The Line Islands Experiment has resulted in unique and comprehensive data for studies of the meteorology of the equatorial Pacific. It is one of several recent field programs in tropical meteorology designed to attack the central problem of scale interactions, especially the role of convective and mesoscale systems. Some of the recent evidence is reviewed that indicates the importance of these interactions in understanding the non-steady state aspects of tropical disturbances. A variety of results from the Line Islands Experiment are summarized, with emphasis on their relevance to the planning of GARP tropical experiments.

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Edward J. Szoke
and
Edward J. Zipser

Abstract

This is Part II of a two-part paper describing the vertical profile of radar reflectivity in GATE convective cells. Time-height radar life histories for 42 cells over three GATE days are examined, using data from the Quadra radar with 5-minute resolution. Mean profiles and plots of cell characteristics are generated, and confirm that the mean profiles in Part I are representative of the active portion of the cell lifetime. There are marked differences between the cell life histories of isolated cells and the longer-lived cells associated with mesoscale systems. In contrast to cells sampled in organized systems, the isolated cells are often of very limited vertical extent and must be dominated by the warm rain process. When forcing features exist such as gust fronts and intersecting lines of convection, they appear to dominate the generation of new convection, and isolated strong echoes are not observed.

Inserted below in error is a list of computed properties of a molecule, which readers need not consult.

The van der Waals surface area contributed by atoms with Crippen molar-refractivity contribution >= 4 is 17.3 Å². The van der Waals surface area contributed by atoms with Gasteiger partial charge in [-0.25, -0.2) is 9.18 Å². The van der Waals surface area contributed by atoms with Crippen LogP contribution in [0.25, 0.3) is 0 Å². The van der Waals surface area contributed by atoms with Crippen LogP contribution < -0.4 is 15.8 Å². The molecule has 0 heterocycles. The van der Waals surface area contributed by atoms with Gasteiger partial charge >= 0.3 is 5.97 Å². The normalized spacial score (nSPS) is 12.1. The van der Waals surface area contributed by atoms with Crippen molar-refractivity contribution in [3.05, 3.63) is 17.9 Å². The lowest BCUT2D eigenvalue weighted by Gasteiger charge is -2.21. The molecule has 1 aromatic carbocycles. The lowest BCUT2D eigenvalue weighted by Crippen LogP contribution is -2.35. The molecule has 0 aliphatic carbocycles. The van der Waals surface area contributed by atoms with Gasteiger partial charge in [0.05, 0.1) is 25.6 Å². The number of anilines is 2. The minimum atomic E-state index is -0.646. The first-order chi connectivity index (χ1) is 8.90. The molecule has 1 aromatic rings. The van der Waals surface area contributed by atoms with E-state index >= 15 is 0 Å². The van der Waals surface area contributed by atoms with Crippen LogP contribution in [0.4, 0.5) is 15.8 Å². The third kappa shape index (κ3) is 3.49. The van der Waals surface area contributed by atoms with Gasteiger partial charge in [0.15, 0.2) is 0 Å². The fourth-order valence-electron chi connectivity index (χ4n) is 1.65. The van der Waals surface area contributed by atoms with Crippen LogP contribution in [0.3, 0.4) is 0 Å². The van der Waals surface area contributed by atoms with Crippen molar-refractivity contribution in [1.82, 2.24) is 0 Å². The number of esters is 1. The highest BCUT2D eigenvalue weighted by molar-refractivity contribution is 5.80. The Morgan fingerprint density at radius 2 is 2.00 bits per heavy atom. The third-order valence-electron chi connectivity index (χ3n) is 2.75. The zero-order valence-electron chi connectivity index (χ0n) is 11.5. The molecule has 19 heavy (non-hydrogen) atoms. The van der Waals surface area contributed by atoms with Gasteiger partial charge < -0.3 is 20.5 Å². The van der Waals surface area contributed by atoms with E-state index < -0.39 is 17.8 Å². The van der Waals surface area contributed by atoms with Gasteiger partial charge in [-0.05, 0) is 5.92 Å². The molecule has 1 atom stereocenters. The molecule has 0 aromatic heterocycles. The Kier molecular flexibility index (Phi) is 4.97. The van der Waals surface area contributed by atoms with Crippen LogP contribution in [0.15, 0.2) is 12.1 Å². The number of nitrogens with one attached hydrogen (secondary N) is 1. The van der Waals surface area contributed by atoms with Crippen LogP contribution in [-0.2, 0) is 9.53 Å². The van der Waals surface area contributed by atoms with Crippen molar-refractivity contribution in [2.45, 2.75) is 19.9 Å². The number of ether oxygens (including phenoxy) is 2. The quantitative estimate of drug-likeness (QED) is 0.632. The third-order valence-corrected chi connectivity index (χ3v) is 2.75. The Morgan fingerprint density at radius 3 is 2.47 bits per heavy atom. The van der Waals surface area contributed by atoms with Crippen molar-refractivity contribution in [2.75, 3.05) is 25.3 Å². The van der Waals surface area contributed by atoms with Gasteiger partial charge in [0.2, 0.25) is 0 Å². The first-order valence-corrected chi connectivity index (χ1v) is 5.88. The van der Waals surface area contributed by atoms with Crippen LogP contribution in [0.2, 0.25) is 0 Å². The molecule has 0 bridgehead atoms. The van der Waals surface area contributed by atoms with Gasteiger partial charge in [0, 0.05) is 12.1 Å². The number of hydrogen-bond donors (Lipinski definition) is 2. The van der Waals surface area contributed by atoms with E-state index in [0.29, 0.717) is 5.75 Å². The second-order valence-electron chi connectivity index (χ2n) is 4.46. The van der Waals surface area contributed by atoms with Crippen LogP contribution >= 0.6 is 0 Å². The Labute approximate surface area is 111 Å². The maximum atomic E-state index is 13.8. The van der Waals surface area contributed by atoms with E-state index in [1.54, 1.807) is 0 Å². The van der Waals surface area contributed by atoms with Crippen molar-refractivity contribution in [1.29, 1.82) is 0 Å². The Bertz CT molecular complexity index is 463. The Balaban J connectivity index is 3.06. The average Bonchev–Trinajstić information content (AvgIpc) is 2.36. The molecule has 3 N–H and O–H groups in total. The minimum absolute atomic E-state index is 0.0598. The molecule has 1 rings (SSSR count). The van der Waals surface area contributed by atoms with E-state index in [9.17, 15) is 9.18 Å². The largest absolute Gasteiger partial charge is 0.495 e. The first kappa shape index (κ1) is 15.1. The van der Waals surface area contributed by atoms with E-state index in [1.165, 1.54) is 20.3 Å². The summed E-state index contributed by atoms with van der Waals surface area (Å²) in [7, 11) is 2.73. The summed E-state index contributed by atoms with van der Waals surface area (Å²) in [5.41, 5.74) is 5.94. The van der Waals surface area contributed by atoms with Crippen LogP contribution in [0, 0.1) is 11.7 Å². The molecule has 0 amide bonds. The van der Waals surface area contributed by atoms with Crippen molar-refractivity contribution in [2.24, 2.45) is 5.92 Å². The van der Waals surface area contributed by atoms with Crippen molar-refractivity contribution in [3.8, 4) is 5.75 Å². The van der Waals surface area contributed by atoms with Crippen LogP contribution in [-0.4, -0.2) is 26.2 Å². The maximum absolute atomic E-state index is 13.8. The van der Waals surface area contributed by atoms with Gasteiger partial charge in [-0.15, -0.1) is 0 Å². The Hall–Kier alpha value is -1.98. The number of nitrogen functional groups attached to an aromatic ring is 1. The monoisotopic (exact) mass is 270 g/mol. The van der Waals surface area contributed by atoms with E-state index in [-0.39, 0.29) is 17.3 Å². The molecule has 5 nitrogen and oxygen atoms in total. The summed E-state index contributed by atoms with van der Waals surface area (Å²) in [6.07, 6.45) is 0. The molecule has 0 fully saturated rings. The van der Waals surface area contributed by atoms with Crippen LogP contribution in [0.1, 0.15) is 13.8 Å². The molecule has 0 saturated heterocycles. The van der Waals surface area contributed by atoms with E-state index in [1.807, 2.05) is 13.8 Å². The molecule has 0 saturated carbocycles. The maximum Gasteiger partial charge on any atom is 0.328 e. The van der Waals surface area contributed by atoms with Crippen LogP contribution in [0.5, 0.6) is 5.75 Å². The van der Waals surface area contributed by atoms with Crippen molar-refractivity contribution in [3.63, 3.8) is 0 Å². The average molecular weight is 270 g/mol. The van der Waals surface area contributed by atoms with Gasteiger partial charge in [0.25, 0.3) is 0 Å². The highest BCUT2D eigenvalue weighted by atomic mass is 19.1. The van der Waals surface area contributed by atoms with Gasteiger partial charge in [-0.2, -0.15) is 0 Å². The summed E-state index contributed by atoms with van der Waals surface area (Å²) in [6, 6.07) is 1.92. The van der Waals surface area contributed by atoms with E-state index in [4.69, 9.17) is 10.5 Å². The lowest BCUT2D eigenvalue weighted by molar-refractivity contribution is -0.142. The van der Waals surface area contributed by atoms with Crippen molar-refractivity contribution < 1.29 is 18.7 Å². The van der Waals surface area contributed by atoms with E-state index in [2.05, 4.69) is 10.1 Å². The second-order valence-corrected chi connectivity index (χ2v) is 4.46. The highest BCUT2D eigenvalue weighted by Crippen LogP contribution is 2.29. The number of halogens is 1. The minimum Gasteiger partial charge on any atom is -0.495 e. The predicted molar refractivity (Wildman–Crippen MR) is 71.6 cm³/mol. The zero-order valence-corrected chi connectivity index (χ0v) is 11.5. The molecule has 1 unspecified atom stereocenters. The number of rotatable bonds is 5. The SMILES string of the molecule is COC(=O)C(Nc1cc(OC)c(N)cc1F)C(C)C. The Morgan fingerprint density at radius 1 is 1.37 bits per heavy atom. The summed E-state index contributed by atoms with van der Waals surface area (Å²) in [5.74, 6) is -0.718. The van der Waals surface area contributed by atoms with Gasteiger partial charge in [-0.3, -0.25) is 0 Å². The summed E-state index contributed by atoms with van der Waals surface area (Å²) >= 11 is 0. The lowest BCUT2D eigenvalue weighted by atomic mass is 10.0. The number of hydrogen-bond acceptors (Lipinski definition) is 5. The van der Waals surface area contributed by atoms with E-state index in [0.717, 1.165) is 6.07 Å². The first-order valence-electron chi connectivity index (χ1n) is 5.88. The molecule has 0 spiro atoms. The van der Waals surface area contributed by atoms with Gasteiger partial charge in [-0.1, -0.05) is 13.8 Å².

Composite life histories for typical GATE cells are constructed. The typical radar echo forms first at an altitude of 2.5 km and reaches the surface about 5 minutes later, strongly suggesting early domination by the warm rain process. At the same time the echo top rises and the mid-to-late stages of cell lifetime involve both warm rain and ice processes. The reflectivity profiles of the longer-lived echoes change relatively little in the middle 50% of the life cycle.